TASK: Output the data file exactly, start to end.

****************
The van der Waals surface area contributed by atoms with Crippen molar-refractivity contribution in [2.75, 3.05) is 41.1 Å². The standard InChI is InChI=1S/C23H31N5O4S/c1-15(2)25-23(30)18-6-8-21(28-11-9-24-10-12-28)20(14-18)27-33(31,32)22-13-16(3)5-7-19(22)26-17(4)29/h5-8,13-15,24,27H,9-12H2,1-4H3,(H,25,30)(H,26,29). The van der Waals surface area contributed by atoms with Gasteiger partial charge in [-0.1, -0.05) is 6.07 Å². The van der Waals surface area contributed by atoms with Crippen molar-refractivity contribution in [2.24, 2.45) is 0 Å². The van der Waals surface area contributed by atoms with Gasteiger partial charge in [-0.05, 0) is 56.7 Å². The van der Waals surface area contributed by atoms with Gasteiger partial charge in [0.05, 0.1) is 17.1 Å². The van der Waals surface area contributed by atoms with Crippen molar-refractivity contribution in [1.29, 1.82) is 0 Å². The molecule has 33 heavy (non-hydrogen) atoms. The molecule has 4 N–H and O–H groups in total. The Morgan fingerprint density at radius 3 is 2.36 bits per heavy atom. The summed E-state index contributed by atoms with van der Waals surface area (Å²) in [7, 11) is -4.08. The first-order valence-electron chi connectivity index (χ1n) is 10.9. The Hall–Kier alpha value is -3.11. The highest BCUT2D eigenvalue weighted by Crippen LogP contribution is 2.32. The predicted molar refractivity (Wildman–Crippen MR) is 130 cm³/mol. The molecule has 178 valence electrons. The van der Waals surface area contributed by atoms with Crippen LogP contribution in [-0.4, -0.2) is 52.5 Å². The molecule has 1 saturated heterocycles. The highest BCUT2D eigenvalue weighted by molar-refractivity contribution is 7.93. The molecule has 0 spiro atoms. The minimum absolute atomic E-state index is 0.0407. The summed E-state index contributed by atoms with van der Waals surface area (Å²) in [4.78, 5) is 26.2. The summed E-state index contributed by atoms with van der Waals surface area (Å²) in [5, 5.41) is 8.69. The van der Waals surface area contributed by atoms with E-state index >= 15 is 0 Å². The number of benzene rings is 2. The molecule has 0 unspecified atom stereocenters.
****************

The van der Waals surface area contributed by atoms with Crippen molar-refractivity contribution in [2.75, 3.05) is 41.1 Å². The standard InChI is InChI=1S/C23H31N5O4S/c1-15(2)25-23(30)18-6-8-21(28-11-9-24-10-12-28)20(14-18)27-33(31,32)22-13-16(3)5-7-19(22)26-17(4)29/h5-8,13-15,24,27H,9-12H2,1-4H3,(H,25,30)(H,26,29). The van der Waals surface area contributed by atoms with Gasteiger partial charge in [-0.1, -0.05) is 6.07 Å². The van der Waals surface area contributed by atoms with Crippen molar-refractivity contribution in [2.24, 2.45) is 0 Å². The van der Waals surface area contributed by atoms with Gasteiger partial charge in [-0.05, 0) is 56.7 Å². The van der Waals surface area contributed by atoms with Gasteiger partial charge in [0.05, 0.1) is 17.1 Å². The van der Waals surface area contributed by atoms with Crippen molar-refractivity contribution in [1.29, 1.82) is 0 Å². The molecule has 33 heavy (non-hydrogen) atoms. The molecule has 4 N–H and O–H groups in total. The Morgan fingerprint density at radius 3 is 2.36 bits per heavy atom. The summed E-state index contributed by atoms with van der Waals surface area (Å²) in [7, 11) is -4.08. The first-order valence-electron chi connectivity index (χ1n) is 10.9. The Hall–Kier alpha value is -3.11. The highest BCUT2D eigenvalue weighted by Crippen LogP contribution is 2.32. The predicted molar refractivity (Wildman–Crippen MR) is 130 cm³/mol. The molecule has 178 valence electrons. The van der Waals surface area contributed by atoms with Crippen LogP contribution in [-0.4, -0.2) is 52.5 Å². The molecule has 1 saturated heterocycles. The highest BCUT2D eigenvalue weighted by molar-refractivity contribution is 7.93. The molecule has 0 spiro atoms. The minimum absolute atomic E-state index is 0.0407. The summed E-state index contributed by atoms with van der Waals surface area (Å²) in [4.78, 5) is 26.2. The summed E-state index contributed by atoms with van der Waals surface area (Å²) in [5, 5.41) is 8.69. The van der Waals surface area contributed by atoms with E-state index >= 15 is 0 Å². The number of benzene rings is 2. The molecule has 0 unspecified atom stereocenters.